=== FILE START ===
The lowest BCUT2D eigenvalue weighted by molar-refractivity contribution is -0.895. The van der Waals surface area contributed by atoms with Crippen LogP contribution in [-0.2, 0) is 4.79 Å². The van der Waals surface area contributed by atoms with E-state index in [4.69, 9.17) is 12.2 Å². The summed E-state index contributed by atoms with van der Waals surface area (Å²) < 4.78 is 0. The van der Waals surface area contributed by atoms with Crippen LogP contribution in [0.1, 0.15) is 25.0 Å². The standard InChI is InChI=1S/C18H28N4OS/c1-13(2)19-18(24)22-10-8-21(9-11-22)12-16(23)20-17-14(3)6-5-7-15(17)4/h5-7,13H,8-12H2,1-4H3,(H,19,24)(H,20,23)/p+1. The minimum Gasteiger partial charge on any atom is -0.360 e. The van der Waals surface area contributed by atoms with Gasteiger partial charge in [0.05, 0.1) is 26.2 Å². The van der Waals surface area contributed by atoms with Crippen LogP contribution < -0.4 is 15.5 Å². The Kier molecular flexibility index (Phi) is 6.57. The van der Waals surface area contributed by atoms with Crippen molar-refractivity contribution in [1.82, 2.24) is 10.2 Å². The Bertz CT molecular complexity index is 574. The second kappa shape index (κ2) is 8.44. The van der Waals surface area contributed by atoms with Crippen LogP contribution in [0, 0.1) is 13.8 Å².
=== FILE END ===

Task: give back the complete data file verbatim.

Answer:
The lowest BCUT2D eigenvalue weighted by molar-refractivity contribution is -0.895. The van der Waals surface area contributed by atoms with Crippen LogP contribution in [-0.2, 0) is 4.79 Å². The van der Waals surface area contributed by atoms with E-state index in [4.69, 9.17) is 12.2 Å². The summed E-state index contributed by atoms with van der Waals surface area (Å²) < 4.78 is 0. The van der Waals surface area contributed by atoms with Crippen LogP contribution in [0.1, 0.15) is 25.0 Å². The standard InChI is InChI=1S/C18H28N4OS/c1-13(2)19-18(24)22-10-8-21(9-11-22)12-16(23)20-17-14(3)6-5-7-15(17)4/h5-7,13H,8-12H2,1-4H3,(H,19,24)(H,20,23)/p+1. The minimum Gasteiger partial charge on any atom is -0.360 e. The van der Waals surface area contributed by atoms with Gasteiger partial charge in [0.05, 0.1) is 26.2 Å². The van der Waals surface area contributed by atoms with Crippen LogP contribution < -0.4 is 15.5 Å². The Kier molecular flexibility index (Phi) is 6.57. The van der Waals surface area contributed by atoms with Crippen molar-refractivity contribution in [1.82, 2.24) is 10.2 Å². The Bertz CT molecular complexity index is 574. The second kappa shape index (κ2) is 8.44. The van der Waals surface area contributed by atoms with Crippen LogP contribution in [0, 0.1) is 13.8 Å².